The Absolut Art Collection at the Museum of Spirits contains nearly 900 works of art from about 600 artists, created during the period 1985-2004. It is a colorful, multilingual, in-the-know – and at times, naïve – collection. Internationally famous and renowned artists sit side by side with lesser known, local names. The collection spans across isms and themes in the art world – and through all of its spheres. Here you will find paintings, graphic art, photography, furniture, fashion and handicrafts. All works have been used for global advertising campaigns for Absolut Vodka.
What unites the works of art in the Absolut Art Collection is that every image or object portrays the iconic Absolut Vodka bottle. The pieces were created as part of a strategy to build and communicate a brand during an era associated with New York’s Studio 54 and glitter balls, the first victims of the AIDS epidemic, the fall of the Berlin wall and the birth of IT. All the collection’s gems, oddities, elegant objects, haute-couture trends, mysteries, emotions and political comments create a nuanced portrait of three decades’ worth of cultural trends and developments.
There are several important ideas to explore in the collection: a group of street artists from New York in the 80’s, a handful of Russian artists using absurd comedy to protest against corruption and censorship at the fall of the Soviet Union. A collection of artwork from African American artists. A selection of piece from Young British Artists, making their way towards the international scene. Each and every one of these groups and individual artists offer an opportunity for reflection, and to focus on art born out of a place, a time, a situation, with its own unique expressions and esthetics.
The first piece of art created for Absolut Vodka was Andy Warhol’s Absolut Warhol, 1986. There are a few stories of how the iconic artist was given the commission. One version is that Warhol himself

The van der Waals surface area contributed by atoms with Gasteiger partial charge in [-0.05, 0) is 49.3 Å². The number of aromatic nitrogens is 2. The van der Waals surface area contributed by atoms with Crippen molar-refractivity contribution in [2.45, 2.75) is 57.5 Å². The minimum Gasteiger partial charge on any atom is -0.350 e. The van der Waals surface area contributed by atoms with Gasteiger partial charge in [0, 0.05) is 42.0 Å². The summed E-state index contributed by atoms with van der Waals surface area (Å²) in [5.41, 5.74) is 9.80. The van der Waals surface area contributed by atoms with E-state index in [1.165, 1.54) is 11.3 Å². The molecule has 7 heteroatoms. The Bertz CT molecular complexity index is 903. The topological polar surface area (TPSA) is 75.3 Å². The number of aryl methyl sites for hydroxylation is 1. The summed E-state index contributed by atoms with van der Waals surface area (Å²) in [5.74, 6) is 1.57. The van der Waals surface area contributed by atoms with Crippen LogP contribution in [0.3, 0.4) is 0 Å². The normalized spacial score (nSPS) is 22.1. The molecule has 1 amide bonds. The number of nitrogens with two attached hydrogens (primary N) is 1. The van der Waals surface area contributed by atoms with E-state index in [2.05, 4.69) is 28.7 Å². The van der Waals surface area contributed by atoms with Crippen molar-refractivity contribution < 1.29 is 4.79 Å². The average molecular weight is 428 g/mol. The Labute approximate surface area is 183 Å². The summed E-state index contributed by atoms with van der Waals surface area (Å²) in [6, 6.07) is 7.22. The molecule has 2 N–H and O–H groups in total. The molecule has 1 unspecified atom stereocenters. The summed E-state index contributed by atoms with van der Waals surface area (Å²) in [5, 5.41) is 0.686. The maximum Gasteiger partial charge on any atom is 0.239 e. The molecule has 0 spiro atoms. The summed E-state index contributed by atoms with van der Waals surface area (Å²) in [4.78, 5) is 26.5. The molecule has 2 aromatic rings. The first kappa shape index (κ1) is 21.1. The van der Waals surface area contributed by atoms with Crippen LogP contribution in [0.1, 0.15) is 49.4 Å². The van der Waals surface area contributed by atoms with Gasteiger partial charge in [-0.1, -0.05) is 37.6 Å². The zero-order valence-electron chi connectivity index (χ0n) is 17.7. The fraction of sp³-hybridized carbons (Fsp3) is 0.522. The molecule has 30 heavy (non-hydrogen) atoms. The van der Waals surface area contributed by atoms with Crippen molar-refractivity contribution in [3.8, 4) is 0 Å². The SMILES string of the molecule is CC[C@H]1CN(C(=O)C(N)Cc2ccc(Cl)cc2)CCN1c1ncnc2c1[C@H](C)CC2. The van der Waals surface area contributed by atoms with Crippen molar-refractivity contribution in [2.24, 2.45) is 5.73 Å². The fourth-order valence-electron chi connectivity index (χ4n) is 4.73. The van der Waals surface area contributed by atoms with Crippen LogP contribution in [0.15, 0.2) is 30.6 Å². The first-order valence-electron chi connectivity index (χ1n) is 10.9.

suggested the idea to the American Absolut Vodka importer at a dinner party: ”I love the bottle. I want to do something with it”. The importer could see the possibilities of combining the Absolut brand with exciting, contemporary art, and Warhol later recommended other artists for Absolut collaborations, such as Keith Haring and Kenny Scharf.
In the late 1990’s and early 2000’s, Absolut Vodka initiated a more directional, long-term approach in Europe. This was when some of the most eye-catching and well known pieces were added to the Absolut Art Collection, from artists like Damien Hirst, Tom Ford and Louise Bourgeois, as well as influential Swedish artists such as Ola Billgren, Dan Wolgers and Linn Fernström.
Advertising and art have coexisted for a century. What Absolut Art Collection shows is that they can be combined. That they can collaborate in a thought-provoking way. But also that the opposite is true. The collection has gone through a revitalization in later years, becoming relevant again and again, through global events and trends.
When the Swedish state sold Absolut Vodka and the remainders of Vin & Sprit AB to French Pernod Ricard in 2008, it was decided that the collection was of particular cultural and historical value to Sweden, and that it would be retained by the Swedish state. Today, the Museum of Spirits is its own foundation, but was originally established as a corporate museum for Vin & Sprit AB. It was deemed to be very fitting that this art collection would have its new home at the museum, in order to be shown to art enthusiasts and the general public.
Since moving to the only remaining Djurgården galley houses in 2012, the Museum of Spirits has shown and commented on the Absolut Art Collection through annual, individual and group exhibitions such as:
Face it – with a selection from the collection
Rude Girls by Béatrice Cussol
Traingone by Frank Bowling
Powerful Babies – with artwork from Keith Haring and his successors
Egentligheter – Lena Andersson & Dan Wolgers
No Label – with works from the activist art movements of the 1990’s
Fall 2017: Under ytan (Beneath the Surface) – Bertil Vallien